Reference-quality bat genomes illuminate adaptations to viral tolerance and disease resistance
Bats carry viruses that can cause severe disease in other mammals. Asymptomatic infections in bats suggest limited tissue-damaging inflammation and immunopathology. To investigate the genomic basis of disease resistance, the Bat1K project generated reference-quality genomes of ten bat species. A systematic analysis showed that signatures of selection in immune genes are more prevalent in bats compared with other mammals. We found an excess of immune gene adaptations in the ancestral Chiroptera and many descending bat lineages, highlighting viral entry and detection factors, and regulators of antiviral and inflammatory responses. ISG15, an antiviral gene contributing to hyperinflammation during COVID-19, exhibits a deletion of a cysteine, required for homodimer formation, in rhinolophid and hipposiderid bats. Cellular infection experiments showed enhanced intracellular protein conjugation of bat ISG15 and lack of secretion into extracellular space, where human ISG15 stimulates inflammation. Our work highlights molecular mechanisms contributing to viral tolerance and disease resistance in bats.
Diversity in olfactory receptor repertoires is associated with dietary specialization in a genus of frugivorous bat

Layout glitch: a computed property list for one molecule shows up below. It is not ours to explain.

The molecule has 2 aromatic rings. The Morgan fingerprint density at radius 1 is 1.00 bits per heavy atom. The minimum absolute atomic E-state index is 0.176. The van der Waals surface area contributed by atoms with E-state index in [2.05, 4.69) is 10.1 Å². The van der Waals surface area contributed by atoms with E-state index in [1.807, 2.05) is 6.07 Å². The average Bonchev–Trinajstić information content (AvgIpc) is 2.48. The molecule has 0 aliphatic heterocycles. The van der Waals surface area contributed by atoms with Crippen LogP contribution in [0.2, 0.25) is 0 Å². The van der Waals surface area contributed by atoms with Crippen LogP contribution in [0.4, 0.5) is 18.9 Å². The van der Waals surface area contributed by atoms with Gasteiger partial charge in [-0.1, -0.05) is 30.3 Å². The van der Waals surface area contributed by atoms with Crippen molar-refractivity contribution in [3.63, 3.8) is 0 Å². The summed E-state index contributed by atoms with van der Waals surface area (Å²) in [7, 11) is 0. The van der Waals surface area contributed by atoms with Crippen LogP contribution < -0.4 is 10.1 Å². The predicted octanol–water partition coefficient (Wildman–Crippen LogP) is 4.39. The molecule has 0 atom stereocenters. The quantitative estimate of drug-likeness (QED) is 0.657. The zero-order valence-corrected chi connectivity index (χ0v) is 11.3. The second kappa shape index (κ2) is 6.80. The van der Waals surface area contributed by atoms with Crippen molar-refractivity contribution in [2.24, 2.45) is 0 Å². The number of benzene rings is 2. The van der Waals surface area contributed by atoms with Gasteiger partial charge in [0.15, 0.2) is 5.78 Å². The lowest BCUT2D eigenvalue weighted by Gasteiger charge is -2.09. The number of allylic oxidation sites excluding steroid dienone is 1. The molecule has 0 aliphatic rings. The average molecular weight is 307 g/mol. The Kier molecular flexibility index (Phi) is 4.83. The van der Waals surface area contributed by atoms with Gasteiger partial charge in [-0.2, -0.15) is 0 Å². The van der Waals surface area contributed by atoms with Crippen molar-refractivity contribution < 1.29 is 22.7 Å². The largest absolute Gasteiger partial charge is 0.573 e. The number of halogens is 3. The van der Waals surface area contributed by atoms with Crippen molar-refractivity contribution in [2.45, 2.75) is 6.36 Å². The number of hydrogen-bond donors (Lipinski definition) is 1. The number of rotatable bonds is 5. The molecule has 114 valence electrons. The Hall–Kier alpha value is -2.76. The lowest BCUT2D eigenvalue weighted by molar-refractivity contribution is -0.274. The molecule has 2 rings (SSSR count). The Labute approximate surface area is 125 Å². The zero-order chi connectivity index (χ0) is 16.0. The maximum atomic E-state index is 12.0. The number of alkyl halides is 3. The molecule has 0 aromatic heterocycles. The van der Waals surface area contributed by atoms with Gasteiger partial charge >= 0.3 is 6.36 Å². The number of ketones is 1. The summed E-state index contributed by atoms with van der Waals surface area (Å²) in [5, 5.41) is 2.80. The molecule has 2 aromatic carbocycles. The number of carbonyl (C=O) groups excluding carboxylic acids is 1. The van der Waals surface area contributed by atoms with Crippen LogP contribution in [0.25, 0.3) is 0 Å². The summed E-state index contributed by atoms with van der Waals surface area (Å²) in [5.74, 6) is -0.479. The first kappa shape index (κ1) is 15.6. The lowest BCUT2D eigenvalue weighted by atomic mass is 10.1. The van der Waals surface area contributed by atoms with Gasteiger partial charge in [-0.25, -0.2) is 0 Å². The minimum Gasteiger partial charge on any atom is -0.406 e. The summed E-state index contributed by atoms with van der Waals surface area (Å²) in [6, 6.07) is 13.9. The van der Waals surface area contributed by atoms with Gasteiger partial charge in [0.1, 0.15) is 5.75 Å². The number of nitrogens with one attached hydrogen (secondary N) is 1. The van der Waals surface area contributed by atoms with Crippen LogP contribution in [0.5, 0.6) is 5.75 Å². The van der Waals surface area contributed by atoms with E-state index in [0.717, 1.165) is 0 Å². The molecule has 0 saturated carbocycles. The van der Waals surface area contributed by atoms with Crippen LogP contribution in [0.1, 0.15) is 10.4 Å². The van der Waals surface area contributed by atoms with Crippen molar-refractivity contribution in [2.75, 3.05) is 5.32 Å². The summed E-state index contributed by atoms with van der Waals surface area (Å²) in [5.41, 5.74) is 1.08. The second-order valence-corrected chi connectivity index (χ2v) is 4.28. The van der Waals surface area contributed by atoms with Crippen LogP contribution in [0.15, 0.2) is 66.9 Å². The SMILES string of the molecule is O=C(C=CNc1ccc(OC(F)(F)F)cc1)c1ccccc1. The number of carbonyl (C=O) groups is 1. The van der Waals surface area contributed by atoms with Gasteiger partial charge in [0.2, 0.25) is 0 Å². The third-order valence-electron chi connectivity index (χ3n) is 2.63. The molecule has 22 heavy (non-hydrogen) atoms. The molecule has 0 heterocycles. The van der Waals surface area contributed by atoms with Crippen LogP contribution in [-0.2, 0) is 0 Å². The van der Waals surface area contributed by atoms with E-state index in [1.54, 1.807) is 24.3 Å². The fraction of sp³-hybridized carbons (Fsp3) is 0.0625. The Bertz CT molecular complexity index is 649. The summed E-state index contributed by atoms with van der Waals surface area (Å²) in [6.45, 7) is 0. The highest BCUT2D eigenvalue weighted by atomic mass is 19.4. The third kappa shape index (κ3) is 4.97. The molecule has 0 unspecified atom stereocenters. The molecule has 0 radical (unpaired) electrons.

Mammalian olfactory receptors (ORs) are a diverse family of genes encoding proteins that directly interact with environmental chemical cues. ORs evolve via gene duplication in a birth-death fashion, neofunctionalizing and pseudogenizing over time. Olfaction is a primary sense used for food detection in plant-visiting bats, but the relationship between dietary specialization and OR repertoire diversity is unclear. Within neotropical Leaf-nosed bats (Phyllostomidae), many lineages are plant specialists, and some have a distinct OR repertoire compared to insectivorous species. Yet, whether specialization on particular plant genera is associated with the evolution of specialized OR repertoires with narrower diversity has never been tested. Using targeted sequence capture, we sequenced the OR repertoires of three sympatric species of short-tailed fruit bats (Carollia), which vary in their degree of specialization on the fruits of Piper plants. We characterized orthologous versus duplicated receptors among Carollia species, and explored the diversity and redundancy of the receptor gene repertoire. At the species level, the most dedicated Piper specialist, Carollia castanea, had lower OR diversity compared to the two generalists (C. sowelli, C. perspicillata), but we discovered a few unique sets of ORs within C. castanea with high redundancy of similar gene duplicates. These unique receptors potentially enable C. castanea to detect Piper fruit odorants better than its two congeners. Carollia perspicillata, the species with the most generalist diet, had a higher diversity of intact receptors, suggesting the ability to detect a wider range of odorant molecules. Variation among ORs may be a factor in the coexistence of these sympatric species, facilitating the exploitation of different plant resources. Our study sheds light on how gene duplication and changes in OR diversity may play a role in dietary adaptations and underlies patterns of ecological interactions between bats and plants.